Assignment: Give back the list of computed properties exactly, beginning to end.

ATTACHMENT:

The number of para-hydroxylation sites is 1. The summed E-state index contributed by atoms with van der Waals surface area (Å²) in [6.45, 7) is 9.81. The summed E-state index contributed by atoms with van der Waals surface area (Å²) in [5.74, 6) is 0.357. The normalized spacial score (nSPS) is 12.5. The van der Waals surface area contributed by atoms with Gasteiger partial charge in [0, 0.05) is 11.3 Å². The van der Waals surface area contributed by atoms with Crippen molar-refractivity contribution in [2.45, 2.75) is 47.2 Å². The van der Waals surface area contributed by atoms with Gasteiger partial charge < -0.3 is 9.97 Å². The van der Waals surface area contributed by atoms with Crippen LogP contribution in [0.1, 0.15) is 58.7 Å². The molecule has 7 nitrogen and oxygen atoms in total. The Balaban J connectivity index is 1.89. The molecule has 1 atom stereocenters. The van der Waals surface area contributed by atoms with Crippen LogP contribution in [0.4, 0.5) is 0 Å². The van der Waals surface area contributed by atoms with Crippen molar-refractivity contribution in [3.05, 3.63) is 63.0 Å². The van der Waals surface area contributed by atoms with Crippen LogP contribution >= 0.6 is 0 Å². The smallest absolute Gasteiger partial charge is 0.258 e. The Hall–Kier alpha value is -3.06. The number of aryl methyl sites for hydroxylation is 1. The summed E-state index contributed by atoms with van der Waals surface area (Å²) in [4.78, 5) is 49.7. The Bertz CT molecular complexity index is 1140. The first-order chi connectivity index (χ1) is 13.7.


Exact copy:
The number of para-hydroxylation sites is 1. The summed E-state index contributed by atoms with van der Waals surface area (Å²) in [6.45, 7) is 9.81. The summed E-state index contributed by atoms with van der Waals surface area (Å²) in [5.74, 6) is 0.357. The normalized spacial score (nSPS) is 12.5. The van der Waals surface area contributed by atoms with Gasteiger partial charge in [0, 0.05) is 11.3 Å². The van der Waals surface area contributed by atoms with Crippen molar-refractivity contribution in [2.45, 2.75) is 47.2 Å². The van der Waals surface area contributed by atoms with Gasteiger partial charge < -0.3 is 9.97 Å². The van der Waals surface area contributed by atoms with Crippen LogP contribution in [0.1, 0.15) is 58.7 Å². The molecule has 7 nitrogen and oxygen atoms in total. The Balaban J connectivity index is 1.89. The molecule has 1 atom stereocenters. The van der Waals surface area contributed by atoms with Crippen LogP contribution in [0.4, 0.5) is 0 Å². The van der Waals surface area contributed by atoms with Crippen molar-refractivity contribution in [3.05, 3.63) is 63.0 Å². The van der Waals surface area contributed by atoms with Crippen LogP contribution >= 0.6 is 0 Å². The smallest absolute Gasteiger partial charge is 0.258 e. The Hall–Kier alpha value is -3.06. The number of aryl methyl sites for hydroxylation is 1. The summed E-state index contributed by atoms with van der Waals surface area (Å²) in [4.78, 5) is 49.7. The Bertz CT molecular complexity index is 1140. The first-order chi connectivity index (χ1) is 13.7.